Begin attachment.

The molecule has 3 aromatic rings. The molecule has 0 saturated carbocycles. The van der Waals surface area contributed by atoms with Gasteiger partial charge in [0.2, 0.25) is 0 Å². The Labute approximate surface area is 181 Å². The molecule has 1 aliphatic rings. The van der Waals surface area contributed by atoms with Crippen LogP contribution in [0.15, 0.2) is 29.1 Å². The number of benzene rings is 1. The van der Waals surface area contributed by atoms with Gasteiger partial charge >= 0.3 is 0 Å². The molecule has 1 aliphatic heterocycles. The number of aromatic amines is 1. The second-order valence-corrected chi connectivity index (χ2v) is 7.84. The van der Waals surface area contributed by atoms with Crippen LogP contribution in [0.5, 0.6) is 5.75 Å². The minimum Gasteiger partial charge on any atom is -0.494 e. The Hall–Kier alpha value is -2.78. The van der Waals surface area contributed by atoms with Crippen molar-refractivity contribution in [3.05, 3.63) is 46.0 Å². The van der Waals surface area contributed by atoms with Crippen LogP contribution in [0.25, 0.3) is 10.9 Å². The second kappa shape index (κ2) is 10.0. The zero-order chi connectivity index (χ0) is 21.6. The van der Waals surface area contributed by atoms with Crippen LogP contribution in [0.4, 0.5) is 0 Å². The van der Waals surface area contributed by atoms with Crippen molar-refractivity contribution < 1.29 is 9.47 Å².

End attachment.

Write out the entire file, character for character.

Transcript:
The molecule has 3 aromatic rings. The molecule has 0 saturated carbocycles. The van der Waals surface area contributed by atoms with Gasteiger partial charge in [0.2, 0.25) is 0 Å². The Labute approximate surface area is 181 Å². The molecule has 1 aliphatic rings. The van der Waals surface area contributed by atoms with Crippen LogP contribution in [0.15, 0.2) is 29.1 Å². The number of benzene rings is 1. The van der Waals surface area contributed by atoms with Gasteiger partial charge >= 0.3 is 0 Å². The molecule has 1 aliphatic heterocycles. The number of aromatic amines is 1. The second-order valence-corrected chi connectivity index (χ2v) is 7.84. The van der Waals surface area contributed by atoms with Crippen LogP contribution in [0.5, 0.6) is 5.75 Å². The minimum Gasteiger partial charge on any atom is -0.494 e. The Hall–Kier alpha value is -2.78. The van der Waals surface area contributed by atoms with Crippen molar-refractivity contribution in [3.05, 3.63) is 46.0 Å². The van der Waals surface area contributed by atoms with Crippen LogP contribution in [0.25, 0.3) is 10.9 Å². The second kappa shape index (κ2) is 10.0. The zero-order chi connectivity index (χ0) is 21.6. The van der Waals surface area contributed by atoms with Crippen LogP contribution in [0.4, 0.5) is 0 Å². The van der Waals surface area contributed by atoms with Crippen molar-refractivity contribution < 1.29 is 9.47 Å².